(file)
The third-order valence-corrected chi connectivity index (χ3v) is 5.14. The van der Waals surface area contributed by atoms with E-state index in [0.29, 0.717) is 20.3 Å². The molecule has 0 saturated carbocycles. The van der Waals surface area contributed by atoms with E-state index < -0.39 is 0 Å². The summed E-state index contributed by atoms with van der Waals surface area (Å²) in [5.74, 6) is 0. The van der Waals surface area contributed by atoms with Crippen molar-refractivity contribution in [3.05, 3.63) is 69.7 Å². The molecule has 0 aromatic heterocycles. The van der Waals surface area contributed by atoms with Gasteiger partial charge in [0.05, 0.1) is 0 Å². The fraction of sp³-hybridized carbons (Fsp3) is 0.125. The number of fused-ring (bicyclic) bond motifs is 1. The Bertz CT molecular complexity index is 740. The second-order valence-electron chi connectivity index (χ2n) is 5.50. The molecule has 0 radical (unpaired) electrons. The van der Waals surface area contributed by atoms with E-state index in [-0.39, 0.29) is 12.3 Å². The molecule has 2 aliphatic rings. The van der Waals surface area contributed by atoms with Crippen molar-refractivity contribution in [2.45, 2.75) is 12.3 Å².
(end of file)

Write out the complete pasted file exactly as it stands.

The third-order valence-corrected chi connectivity index (χ3v) is 5.14. The van der Waals surface area contributed by atoms with E-state index in [0.29, 0.717) is 20.3 Å². The molecule has 0 saturated carbocycles. The van der Waals surface area contributed by atoms with E-state index < -0.39 is 0 Å². The summed E-state index contributed by atoms with van der Waals surface area (Å²) in [5.74, 6) is 0. The van der Waals surface area contributed by atoms with Crippen molar-refractivity contribution in [3.05, 3.63) is 69.7 Å². The molecule has 0 aromatic heterocycles. The van der Waals surface area contributed by atoms with Gasteiger partial charge in [0.05, 0.1) is 0 Å². The fraction of sp³-hybridized carbons (Fsp3) is 0.125. The number of fused-ring (bicyclic) bond motifs is 1. The Bertz CT molecular complexity index is 740. The second-order valence-electron chi connectivity index (χ2n) is 5.50. The molecule has 0 radical (unpaired) electrons. The van der Waals surface area contributed by atoms with E-state index in [-0.39, 0.29) is 12.3 Å². The molecule has 2 aliphatic rings. The van der Waals surface area contributed by atoms with Crippen molar-refractivity contribution in [2.45, 2.75) is 12.3 Å².